When I started to lose my hair.

Beep, beep, beep. A mix of voices all settled into the background as I found myself hooked up to a load of machines. I looked up at the nurse explaining what she was doing, and what she was injecting. That’s when I woke up with a jolt. I was awake, and I was at home. You see, on and off, I had been dreaming that I was back in hospital. I guess it roughed me up a lot more than I thought it would. I was quite naive in thinking that once I was out, things would go back to normal.

It had been at least three weeks since I had got out from hospital, and I was the ultimate weakling. I was in constant hibernation, and had next to no appetite. I would force myself to have a few spoons of soup, but my body would often throw it back up. If this wasn’t the worst thing, my stomach in general was very sensitive and often acidic. On the bright side after calling my GP, my blood test results had come back as good! Nothing to worry about in the kidney, liver or Neutrophils department! Whoop whoop! Things were looking up!

I went to see my GP later on in the week, in regards to my stomach and lack of appetite. It was really bugging me, the constant acidity and not to mention the excessive weight loss. She advised that I should now stay on a restricted diet which entailed no caffeine, fried food, spicy food or gluten. My GP explained that I should stick to smaller, frequent meals and to mainly eat plain foods like rice, gluten free bread, fruit and soups. I wasn’t thrilled about hearing this, but if it meant I could work on getting back to normal, I was more than happy to give it a go. With that advice and another sick note, I was sent home.

In the terms of my mood, I had felt a slight lift. My own existence wasn’t weighing so heavily on myself anymore, but I ultimately felt pretty crappy. Little did I know, my body was going to further add to my crapfest. I have always had long, thick curly hair. We are talking, it takes two hours to cut kind of thick, and I’m the hairdressers’ worst nightmare kind of thick. While I wasn’t the biggest fan of my own hair as it takes forever to do anything with, I was grateful for it.

You see, my hair had started falling out. We aren’t talking like a normal amount. I mean clumps. When washing my hair, so much would fall out I would have to unclog the shower twice whilst still in the process of washing. I would be leaving trails of clumps of hair around the house, it would fall out unprompted. After two weeks of this, I had pretty much lost a layer of hair. I’d look in the mirror and want to cry. A hair is a big part of identity, and it wasn’t bad enough that I was still trying to process everything that had happened, and the changes my body was dealing with, but now I could see a physical embodiment of what was going on within me. I had seen my GP during these two weeks, who just dismissed it as a side effect of Sepsis and told me not to worry. She wasn’t willing to understand how much this meant to me…the rate and thickness of the clumps falling out was alarming. I had to stop myself from having a go at my GP and how dismissive she was. All she did was write me another sick note, telling me I needed more time to rest- she offered no solution to any of my problems. No concern for my stomach issues, the fatigue or my hair. When I got home that day I spent it locked in my room, crying.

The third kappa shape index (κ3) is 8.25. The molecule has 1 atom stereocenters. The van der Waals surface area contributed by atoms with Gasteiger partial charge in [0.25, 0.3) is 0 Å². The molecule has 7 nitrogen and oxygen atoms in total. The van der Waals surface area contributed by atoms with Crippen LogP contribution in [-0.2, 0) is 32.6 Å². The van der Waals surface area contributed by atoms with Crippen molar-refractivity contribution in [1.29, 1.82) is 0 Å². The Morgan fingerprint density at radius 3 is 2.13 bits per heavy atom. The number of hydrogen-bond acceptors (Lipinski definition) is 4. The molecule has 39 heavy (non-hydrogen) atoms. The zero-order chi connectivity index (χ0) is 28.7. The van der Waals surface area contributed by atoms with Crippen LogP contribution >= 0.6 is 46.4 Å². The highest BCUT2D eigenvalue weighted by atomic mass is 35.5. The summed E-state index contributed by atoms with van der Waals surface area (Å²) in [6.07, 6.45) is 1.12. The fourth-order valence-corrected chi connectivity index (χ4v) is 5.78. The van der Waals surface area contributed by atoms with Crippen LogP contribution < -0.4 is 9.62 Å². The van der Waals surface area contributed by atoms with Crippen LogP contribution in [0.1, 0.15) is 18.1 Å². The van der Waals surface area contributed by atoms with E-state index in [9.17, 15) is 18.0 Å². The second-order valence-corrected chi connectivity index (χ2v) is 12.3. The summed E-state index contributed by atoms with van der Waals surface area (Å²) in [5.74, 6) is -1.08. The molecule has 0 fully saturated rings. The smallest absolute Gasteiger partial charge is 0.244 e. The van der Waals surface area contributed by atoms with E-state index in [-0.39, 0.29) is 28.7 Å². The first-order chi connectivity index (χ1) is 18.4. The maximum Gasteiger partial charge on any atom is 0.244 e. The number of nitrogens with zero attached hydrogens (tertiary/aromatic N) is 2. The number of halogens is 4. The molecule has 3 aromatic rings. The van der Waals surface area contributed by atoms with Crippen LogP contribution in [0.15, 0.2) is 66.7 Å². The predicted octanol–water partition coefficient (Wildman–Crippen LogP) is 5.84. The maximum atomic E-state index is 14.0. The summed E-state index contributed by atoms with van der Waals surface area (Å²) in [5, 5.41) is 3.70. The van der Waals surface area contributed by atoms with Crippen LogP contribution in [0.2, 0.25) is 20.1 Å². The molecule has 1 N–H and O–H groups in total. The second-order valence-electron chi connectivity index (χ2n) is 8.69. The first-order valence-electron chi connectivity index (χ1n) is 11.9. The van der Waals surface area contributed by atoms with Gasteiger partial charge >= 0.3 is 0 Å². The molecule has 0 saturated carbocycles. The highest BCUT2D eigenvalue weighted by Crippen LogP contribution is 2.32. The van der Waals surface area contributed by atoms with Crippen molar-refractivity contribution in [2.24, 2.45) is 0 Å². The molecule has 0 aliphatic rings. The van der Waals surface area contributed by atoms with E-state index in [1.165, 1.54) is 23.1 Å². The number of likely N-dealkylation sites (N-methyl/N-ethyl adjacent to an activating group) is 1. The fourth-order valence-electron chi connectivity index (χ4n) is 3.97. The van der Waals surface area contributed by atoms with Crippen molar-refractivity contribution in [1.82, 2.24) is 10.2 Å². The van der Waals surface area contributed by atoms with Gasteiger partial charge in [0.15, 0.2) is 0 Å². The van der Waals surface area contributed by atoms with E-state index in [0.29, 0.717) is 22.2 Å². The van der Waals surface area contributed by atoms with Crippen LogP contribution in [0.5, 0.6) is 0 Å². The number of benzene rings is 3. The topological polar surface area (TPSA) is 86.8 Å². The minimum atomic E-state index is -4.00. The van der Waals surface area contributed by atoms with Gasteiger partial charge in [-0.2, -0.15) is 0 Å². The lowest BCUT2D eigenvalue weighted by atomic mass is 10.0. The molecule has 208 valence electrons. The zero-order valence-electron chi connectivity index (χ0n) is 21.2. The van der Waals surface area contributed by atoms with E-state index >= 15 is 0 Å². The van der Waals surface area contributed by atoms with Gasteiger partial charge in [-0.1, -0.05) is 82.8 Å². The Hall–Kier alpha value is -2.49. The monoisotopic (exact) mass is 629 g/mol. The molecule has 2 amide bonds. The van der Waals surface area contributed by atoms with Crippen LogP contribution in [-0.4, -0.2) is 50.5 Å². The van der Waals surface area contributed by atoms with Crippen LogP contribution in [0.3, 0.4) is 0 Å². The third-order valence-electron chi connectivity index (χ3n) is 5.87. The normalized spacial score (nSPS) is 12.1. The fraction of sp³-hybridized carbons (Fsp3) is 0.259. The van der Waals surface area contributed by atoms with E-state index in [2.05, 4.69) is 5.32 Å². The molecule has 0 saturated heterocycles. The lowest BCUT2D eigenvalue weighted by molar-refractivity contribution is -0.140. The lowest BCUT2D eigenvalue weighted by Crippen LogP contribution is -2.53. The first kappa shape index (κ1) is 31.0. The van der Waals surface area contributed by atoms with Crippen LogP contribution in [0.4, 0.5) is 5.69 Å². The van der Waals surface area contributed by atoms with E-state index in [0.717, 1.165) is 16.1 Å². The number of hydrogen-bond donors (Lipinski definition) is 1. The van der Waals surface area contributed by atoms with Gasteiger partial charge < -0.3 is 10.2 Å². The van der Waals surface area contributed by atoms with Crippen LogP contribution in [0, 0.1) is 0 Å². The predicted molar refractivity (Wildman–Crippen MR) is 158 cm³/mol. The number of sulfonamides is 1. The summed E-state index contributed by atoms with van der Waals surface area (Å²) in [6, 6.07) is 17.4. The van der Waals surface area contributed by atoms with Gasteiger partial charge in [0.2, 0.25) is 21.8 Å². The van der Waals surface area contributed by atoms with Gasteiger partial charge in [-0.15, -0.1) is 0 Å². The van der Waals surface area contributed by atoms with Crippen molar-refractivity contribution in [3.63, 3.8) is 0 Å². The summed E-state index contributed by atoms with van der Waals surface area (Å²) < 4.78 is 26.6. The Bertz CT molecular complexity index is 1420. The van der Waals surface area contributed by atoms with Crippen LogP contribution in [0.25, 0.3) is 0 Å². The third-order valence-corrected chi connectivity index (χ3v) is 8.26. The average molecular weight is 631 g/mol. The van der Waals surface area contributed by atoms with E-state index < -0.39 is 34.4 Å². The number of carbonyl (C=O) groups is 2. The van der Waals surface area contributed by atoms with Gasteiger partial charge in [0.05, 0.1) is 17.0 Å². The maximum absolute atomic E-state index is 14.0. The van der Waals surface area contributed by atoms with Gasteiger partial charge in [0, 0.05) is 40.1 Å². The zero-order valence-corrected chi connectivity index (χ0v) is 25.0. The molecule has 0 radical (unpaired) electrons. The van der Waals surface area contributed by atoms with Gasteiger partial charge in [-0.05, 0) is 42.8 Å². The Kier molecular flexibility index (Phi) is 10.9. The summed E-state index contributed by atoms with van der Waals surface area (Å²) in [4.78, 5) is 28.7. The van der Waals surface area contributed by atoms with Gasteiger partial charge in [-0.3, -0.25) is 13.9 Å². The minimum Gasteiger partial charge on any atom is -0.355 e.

My mum could see how much hair I was losing, and fast. So, she took it upon herself to bag the clumps of hair caught in the bathroom drain, and around the house. She said to me “take this bag of your hair to your next appointment, and tell her she has to do something as this isn’t normal!”. My mum was right, she couldn’t dismiss this as something small if she could physically see how much I’d lost in the matter of two weeks.


To be continued….


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